VIDEO OF NINA ANANIASHVILI AND INTERNATIONAL STARS TOUR OF JAPAN IN 1991 AND 1993

 

From: LAS VEGAS NEW TIMES, December 8,1993

Review by Hal de Becker


BALLET’S SUPERSTAR SHOWCASED ON VIDEO

Video Artists International has just released a quartet of videocassettes, Nina Ananiashvili & International Stars, filmed on tour in Japan in 1991 and 1993.

Nina seems destined to become ballet’s newest luminary and may reverse the 30-year trend that has spotlighted male stars since Nureyev and Barishnikov defected to the West.

In addition to heading her own troupe of internationally acclaimed artists as seen on these videos, she is a leading ballerina with both the American Ballet Theatre and Russia’s Bolshoi Ballet. This month she graces the cover of the prestigious «Dance Magazine».

One of the qualities that endears Nina to colleagues and audiences alike is her dedication to expanding her artistry. Dancing not only the Petipa classics, but also Bournonville, Fokine, Balanchine and MacMillan, she constantly demands more from herself.

This is apparent on VAI’s videos; there is a subtle but discernible growth between her 1991 and 1993 performances. In the later showings she displays more warmth, tasteful style and respect for her own technical virtuosity.

But whether 1991 or 1993 her dancing is glorious: lofty jetes that travel far forward instead of merely flicking into a split; fouettes executed at breathtaking speeds; sustained balances that don’t wobble, and classically pure lines.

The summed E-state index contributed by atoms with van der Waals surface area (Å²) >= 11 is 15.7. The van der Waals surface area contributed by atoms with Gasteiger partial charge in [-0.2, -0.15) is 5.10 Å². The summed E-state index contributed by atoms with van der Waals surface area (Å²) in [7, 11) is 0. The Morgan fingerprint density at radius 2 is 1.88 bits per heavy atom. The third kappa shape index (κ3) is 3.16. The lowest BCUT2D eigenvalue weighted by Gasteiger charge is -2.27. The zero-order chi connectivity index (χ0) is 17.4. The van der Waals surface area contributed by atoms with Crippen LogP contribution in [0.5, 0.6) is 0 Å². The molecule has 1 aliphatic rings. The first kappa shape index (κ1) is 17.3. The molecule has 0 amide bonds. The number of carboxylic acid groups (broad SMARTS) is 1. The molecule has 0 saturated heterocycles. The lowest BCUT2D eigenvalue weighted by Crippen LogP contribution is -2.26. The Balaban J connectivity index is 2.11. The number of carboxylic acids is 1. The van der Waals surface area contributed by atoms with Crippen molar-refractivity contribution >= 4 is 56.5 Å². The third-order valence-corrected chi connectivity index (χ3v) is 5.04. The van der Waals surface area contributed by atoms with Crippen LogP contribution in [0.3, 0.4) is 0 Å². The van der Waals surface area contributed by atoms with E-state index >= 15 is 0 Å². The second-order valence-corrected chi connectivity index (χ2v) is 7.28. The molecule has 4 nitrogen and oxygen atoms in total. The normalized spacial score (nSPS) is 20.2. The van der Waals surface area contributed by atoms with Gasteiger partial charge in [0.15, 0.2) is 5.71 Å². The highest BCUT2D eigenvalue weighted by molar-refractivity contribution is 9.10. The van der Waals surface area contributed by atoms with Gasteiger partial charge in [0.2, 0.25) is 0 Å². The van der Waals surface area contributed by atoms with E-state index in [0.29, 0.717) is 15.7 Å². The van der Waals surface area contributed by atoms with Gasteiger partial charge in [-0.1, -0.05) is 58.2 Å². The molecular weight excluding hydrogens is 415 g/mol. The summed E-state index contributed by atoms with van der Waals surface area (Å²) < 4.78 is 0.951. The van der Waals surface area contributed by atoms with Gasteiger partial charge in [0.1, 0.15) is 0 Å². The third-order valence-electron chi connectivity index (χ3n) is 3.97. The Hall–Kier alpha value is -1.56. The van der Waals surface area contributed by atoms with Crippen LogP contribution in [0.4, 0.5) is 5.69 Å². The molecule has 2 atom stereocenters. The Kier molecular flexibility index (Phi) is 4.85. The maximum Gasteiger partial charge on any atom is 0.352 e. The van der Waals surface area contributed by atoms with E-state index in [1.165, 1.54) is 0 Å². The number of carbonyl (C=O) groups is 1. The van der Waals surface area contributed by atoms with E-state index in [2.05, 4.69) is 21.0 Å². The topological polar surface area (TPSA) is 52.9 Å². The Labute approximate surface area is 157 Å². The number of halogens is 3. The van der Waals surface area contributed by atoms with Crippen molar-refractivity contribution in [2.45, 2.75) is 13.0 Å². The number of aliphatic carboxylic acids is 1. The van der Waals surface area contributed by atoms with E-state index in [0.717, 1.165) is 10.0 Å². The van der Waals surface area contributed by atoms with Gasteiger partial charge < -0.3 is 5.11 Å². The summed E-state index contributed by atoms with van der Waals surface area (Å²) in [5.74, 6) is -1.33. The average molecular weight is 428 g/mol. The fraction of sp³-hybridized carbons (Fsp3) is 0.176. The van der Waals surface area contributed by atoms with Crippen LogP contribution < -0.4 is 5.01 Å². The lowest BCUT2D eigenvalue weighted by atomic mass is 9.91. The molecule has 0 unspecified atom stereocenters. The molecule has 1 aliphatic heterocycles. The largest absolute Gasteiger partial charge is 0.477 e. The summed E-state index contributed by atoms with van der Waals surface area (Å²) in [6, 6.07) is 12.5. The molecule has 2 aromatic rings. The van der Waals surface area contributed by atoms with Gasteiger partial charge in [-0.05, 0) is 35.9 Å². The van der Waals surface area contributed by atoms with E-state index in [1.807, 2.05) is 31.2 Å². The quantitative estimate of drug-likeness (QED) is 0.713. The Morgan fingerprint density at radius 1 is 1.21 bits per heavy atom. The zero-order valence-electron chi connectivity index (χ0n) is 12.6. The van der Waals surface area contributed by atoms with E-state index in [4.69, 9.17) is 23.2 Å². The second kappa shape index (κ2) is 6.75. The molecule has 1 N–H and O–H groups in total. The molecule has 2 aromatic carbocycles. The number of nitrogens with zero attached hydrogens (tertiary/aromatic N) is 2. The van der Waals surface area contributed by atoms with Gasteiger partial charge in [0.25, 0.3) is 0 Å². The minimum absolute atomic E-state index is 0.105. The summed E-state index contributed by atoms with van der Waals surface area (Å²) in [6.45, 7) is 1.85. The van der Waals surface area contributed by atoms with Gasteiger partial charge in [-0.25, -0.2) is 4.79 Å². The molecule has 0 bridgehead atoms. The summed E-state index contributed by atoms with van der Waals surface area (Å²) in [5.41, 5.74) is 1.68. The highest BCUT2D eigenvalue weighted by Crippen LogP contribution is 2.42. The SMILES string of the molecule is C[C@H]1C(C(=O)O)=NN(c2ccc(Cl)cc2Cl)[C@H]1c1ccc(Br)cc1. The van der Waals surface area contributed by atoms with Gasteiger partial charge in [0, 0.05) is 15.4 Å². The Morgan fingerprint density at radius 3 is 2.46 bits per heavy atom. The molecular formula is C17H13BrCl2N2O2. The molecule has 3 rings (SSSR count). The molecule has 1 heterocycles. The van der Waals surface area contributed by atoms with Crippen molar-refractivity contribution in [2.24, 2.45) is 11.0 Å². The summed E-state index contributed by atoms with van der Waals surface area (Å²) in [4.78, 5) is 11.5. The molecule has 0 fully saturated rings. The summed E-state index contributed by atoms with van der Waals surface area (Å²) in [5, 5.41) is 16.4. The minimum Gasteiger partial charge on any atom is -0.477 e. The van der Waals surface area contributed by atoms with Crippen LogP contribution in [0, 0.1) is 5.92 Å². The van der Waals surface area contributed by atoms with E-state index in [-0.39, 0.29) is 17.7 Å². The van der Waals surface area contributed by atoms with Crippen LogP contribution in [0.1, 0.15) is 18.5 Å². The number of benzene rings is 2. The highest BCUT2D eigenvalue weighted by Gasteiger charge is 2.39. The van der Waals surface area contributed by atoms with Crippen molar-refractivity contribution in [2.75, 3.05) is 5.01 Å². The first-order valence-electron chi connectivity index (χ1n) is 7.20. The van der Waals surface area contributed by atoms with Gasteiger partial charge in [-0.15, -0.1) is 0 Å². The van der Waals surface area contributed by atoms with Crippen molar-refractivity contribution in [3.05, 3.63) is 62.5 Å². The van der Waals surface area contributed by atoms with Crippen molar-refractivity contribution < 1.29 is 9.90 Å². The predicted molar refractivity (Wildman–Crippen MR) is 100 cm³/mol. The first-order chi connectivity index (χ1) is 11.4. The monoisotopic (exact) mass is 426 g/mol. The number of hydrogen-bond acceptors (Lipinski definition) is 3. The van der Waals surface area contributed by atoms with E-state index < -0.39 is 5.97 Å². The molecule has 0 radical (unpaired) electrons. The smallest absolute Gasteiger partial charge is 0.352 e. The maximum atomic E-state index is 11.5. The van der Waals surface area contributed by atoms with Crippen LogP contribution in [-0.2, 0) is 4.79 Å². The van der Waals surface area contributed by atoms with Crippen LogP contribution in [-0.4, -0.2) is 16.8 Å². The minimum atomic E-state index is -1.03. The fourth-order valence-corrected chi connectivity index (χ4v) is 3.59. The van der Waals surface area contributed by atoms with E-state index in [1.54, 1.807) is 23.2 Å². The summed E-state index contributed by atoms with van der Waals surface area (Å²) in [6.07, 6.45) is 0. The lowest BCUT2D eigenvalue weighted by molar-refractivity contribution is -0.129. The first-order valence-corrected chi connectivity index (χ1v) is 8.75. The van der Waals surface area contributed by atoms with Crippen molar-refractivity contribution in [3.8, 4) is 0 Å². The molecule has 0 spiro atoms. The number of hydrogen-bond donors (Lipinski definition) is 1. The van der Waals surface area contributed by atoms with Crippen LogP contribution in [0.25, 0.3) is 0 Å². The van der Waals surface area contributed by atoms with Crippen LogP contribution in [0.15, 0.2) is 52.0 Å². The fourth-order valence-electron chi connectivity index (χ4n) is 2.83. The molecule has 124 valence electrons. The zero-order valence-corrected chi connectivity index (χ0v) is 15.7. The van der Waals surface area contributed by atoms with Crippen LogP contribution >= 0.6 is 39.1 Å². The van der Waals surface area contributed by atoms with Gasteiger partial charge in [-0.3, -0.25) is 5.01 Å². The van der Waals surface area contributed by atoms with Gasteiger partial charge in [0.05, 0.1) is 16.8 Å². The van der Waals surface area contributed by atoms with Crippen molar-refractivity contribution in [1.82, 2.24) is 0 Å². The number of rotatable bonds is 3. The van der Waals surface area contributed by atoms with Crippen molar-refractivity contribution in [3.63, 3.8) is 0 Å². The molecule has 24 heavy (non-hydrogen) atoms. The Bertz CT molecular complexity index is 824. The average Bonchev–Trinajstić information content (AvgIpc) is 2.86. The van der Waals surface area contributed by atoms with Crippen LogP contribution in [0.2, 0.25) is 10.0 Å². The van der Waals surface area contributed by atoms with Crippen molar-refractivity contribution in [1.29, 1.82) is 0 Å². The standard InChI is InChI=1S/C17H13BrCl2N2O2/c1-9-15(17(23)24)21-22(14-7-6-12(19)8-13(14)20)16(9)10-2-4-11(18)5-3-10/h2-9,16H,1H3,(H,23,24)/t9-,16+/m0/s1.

She is exquisitely feminine with large, darkly soulful eyes, natural grace, and long unmuscled legs and arms. She’s clearly the leader of her own troupe, but a generous and considerate one judging from the choice roles distributed among her dancers.

And what a troupe it is with leading dancers of the Kirov, Bolshoi, Paris Opera, Deutshe Opera, Royal Danish and New York City ballets.

Among the better known are stars like Tatyana Terekhova, in her own way as dazzling as Nina; the latter’s elegant partner Aleksel Fadeyechev; Igor Zelensky and Farukh Rusimatov with their brilliant leaps and turns; aristocratic Elizabeth Platel and the American, Darci Kistler.

And there are youthful «discoveries» like Yuri Posokhov, who floats through the air; delicate Inna Dorofeeva and her husband, an astounding technical acrobat, Vadim Pisarev; Rose Gad, Alexander Kolpin and Nicholas Le Riche, to mention only a few.

While the repertoire offers excerpts from «Swan Lake», «Sleeping Beauty» and other familiar ballets, it also includes delightful works that are less well known to Western audiences such as the slave duet from «Le Corsaire», «Satanella», and a fabulous pas de deux from «The Talisman».

The orchestra, under the superb direction of Aleksandr Sotnikov, provides exemplary accompaniment, never Indulging in the radical tempo changes the Bolshoi and Kirov orchestras are infamous for. Filming is perfect with the dancers’ images comfortably filling the screen and sensitive close-ups accenting the radiant curtain calls.

Much of the credit for the high artistic standards of the dancing and the imaginative programming belongs to Frank Anderson, who was director of the Royal Danish Ballet... and... artistic director of Nina’s company.

While these four videos are unrivaled as sheer ballet entertainment, they are also an important document attesting to the artistry of this young ballerina on the brink of superstardom.